Sometimes landlords will need to obtain a license from the local authority, not only when the property is an HMO, but also when the authority puts a selective licensing scheme in place...
Failure to obtain a license when required is problematic as the landlord can be punished by service a penalty notice or proceedings by the local authority. And, of course, failure to have a licence will render any section 21 notice invalid!
The Upper Tribunal has recent made an important decision which should alert landlords in the case of Gateshead MBC v City Estate Holdings.
The landlord had let two properties to tenants without having obtained a selective licence when required. The authority served penalty notices sums of c. £5,000 and c. £4,500.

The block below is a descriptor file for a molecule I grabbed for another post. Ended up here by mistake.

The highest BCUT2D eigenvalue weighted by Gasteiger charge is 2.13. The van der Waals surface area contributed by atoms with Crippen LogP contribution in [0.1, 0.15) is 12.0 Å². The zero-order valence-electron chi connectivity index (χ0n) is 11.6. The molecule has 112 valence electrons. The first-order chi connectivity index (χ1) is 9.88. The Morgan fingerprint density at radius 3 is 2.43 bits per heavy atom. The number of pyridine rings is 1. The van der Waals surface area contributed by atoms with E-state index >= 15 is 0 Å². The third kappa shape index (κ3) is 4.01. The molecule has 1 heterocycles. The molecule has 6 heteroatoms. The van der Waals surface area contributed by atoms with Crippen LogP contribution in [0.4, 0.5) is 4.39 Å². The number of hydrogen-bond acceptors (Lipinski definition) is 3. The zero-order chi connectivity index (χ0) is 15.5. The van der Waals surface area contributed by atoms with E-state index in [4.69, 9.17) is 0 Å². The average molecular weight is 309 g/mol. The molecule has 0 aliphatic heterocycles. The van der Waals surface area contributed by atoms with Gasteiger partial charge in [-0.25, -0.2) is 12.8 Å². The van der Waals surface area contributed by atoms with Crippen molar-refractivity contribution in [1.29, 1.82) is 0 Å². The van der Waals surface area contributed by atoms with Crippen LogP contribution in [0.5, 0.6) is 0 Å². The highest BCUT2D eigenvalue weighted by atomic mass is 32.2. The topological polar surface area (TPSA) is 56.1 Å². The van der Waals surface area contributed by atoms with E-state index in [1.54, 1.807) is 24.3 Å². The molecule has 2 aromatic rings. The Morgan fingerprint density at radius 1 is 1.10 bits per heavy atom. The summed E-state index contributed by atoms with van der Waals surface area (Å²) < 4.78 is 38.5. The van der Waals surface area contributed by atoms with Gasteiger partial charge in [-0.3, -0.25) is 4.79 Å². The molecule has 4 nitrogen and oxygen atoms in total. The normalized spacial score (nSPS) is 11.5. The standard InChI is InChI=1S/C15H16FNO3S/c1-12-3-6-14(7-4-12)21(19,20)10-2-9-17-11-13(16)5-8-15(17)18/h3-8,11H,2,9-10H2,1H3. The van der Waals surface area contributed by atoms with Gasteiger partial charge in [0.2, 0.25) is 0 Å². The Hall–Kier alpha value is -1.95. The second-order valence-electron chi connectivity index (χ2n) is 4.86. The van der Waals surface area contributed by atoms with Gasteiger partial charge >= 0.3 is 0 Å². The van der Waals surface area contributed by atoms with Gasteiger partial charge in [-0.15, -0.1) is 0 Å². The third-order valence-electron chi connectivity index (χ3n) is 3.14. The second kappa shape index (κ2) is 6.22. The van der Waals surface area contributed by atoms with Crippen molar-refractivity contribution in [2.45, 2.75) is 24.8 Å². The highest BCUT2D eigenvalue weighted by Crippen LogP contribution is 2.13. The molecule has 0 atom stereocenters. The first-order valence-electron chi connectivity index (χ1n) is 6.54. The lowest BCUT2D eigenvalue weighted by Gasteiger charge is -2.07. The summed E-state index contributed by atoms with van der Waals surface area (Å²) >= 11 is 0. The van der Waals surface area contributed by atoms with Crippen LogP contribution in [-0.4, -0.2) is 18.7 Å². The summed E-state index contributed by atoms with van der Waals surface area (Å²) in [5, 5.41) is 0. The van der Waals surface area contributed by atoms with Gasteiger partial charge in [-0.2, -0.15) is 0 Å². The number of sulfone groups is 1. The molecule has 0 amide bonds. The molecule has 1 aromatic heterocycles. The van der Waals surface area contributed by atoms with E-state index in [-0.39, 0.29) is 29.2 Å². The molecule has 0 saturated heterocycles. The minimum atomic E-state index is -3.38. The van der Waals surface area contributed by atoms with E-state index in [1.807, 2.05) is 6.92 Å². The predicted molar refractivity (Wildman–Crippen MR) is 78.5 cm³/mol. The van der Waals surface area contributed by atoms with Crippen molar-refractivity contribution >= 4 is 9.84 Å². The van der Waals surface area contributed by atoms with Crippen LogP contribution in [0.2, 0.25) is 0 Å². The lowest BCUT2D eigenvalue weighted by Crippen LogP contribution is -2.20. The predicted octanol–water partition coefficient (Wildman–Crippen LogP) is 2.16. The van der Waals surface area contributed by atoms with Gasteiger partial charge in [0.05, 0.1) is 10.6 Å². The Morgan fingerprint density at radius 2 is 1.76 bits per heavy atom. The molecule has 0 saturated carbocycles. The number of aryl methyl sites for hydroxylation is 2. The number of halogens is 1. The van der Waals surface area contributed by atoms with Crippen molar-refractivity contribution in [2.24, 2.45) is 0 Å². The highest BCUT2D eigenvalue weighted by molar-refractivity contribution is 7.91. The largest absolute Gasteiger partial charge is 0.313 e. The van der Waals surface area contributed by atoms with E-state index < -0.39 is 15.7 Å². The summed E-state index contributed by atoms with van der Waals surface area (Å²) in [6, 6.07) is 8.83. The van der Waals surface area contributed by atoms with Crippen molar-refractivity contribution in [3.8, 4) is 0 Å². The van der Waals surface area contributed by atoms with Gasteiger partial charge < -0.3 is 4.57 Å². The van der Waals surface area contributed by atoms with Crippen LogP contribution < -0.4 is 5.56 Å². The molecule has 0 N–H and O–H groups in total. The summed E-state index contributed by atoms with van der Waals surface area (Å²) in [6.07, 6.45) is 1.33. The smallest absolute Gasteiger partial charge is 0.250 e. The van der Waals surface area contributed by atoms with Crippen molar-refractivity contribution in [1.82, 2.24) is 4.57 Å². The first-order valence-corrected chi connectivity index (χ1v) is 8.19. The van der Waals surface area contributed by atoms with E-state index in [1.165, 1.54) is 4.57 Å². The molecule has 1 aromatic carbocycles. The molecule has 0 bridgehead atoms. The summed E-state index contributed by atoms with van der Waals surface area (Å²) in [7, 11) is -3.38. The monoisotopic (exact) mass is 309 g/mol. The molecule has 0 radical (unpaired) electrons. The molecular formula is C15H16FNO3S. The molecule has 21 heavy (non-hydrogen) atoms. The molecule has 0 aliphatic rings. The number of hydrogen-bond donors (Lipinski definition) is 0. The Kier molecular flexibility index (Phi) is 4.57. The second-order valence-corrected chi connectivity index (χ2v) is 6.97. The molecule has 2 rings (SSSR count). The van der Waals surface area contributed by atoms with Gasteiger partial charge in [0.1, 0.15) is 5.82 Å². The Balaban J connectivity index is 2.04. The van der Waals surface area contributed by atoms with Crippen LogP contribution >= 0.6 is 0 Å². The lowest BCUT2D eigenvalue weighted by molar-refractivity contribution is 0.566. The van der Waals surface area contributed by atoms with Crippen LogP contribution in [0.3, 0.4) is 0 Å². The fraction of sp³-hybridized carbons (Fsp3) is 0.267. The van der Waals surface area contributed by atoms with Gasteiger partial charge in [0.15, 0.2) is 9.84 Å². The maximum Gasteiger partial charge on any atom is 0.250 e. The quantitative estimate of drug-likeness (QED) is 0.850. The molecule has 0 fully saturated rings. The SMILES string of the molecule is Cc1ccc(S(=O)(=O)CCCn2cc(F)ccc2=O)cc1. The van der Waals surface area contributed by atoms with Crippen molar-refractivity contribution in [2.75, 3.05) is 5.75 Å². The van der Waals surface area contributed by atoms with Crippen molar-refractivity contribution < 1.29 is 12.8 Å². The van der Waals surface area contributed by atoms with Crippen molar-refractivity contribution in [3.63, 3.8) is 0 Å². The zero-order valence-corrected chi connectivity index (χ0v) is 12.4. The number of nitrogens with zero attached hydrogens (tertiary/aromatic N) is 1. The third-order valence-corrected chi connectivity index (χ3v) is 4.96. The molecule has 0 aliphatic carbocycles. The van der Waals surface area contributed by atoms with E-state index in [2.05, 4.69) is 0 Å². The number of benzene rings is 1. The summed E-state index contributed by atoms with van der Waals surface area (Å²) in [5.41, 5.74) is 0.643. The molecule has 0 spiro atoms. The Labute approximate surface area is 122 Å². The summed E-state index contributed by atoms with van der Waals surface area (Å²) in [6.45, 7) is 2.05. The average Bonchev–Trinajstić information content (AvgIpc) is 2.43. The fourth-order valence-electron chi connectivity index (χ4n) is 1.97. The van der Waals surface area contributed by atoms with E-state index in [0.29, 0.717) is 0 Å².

The landlord appealed submitting that it had not committed any offence because, when it had bought the properties at auction, that there was nothing in the seller’s pack which indicated that a licence was required. Therefore, the landlord had a ‘reasonable excuse’ for not obtaining a licence.
At first instance, the Tribunal accepted the landlord’s argument and quashed the penalties.
The decision was overturned by the Tribunal on appeal, holding that there was nothing ‘reasonable’ about the excuse.
Concluding, the Upper Tribunal held that, as there was no duty on a seller to disclose that a licence was required, the landlord should have made its own enquiries.
Landlords should always make enquiries of local authorities when purchasing properties with sitting tenants, or which they intend to let, to ascertain whether a selective licensing scheme is in place. Not being told by the seller is legal ignorance, rather than a lawful excuse!
If you need support with a licensing issue, then get in touch with us for some free and friendly initial advice followed by fixed fee support throughout your case:
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